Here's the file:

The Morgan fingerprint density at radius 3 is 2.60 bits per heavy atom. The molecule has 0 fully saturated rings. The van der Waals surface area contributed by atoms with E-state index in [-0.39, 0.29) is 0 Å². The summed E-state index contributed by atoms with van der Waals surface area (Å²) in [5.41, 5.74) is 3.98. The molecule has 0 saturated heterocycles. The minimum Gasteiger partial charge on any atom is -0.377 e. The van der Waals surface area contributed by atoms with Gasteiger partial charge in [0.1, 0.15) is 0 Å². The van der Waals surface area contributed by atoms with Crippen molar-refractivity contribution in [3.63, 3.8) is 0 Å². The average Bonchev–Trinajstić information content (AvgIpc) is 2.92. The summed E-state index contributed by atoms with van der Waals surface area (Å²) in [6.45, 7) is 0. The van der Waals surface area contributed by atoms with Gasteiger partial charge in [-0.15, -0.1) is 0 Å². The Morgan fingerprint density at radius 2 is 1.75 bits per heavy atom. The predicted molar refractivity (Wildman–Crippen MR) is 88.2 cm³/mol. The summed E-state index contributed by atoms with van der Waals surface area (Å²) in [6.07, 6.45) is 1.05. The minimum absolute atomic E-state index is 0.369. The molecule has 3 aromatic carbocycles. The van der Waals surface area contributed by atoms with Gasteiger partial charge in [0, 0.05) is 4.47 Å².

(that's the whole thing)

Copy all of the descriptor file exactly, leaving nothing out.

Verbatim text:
The Morgan fingerprint density at radius 3 is 2.60 bits per heavy atom. The molecule has 0 fully saturated rings. The van der Waals surface area contributed by atoms with E-state index in [-0.39, 0.29) is 0 Å². The summed E-state index contributed by atoms with van der Waals surface area (Å²) in [5.41, 5.74) is 3.98. The molecule has 0 saturated heterocycles. The minimum Gasteiger partial charge on any atom is -0.377 e. The van der Waals surface area contributed by atoms with Gasteiger partial charge in [0.1, 0.15) is 0 Å². The van der Waals surface area contributed by atoms with Crippen molar-refractivity contribution in [3.63, 3.8) is 0 Å². The average Bonchev–Trinajstić information content (AvgIpc) is 2.92. The summed E-state index contributed by atoms with van der Waals surface area (Å²) in [6.45, 7) is 0. The van der Waals surface area contributed by atoms with Gasteiger partial charge in [-0.15, -0.1) is 0 Å². The Morgan fingerprint density at radius 2 is 1.75 bits per heavy atom. The predicted molar refractivity (Wildman–Crippen MR) is 88.2 cm³/mol. The summed E-state index contributed by atoms with van der Waals surface area (Å²) in [6.07, 6.45) is 1.05. The minimum absolute atomic E-state index is 0.369. The molecule has 3 aromatic carbocycles. The van der Waals surface area contributed by atoms with Gasteiger partial charge in [0, 0.05) is 4.47 Å².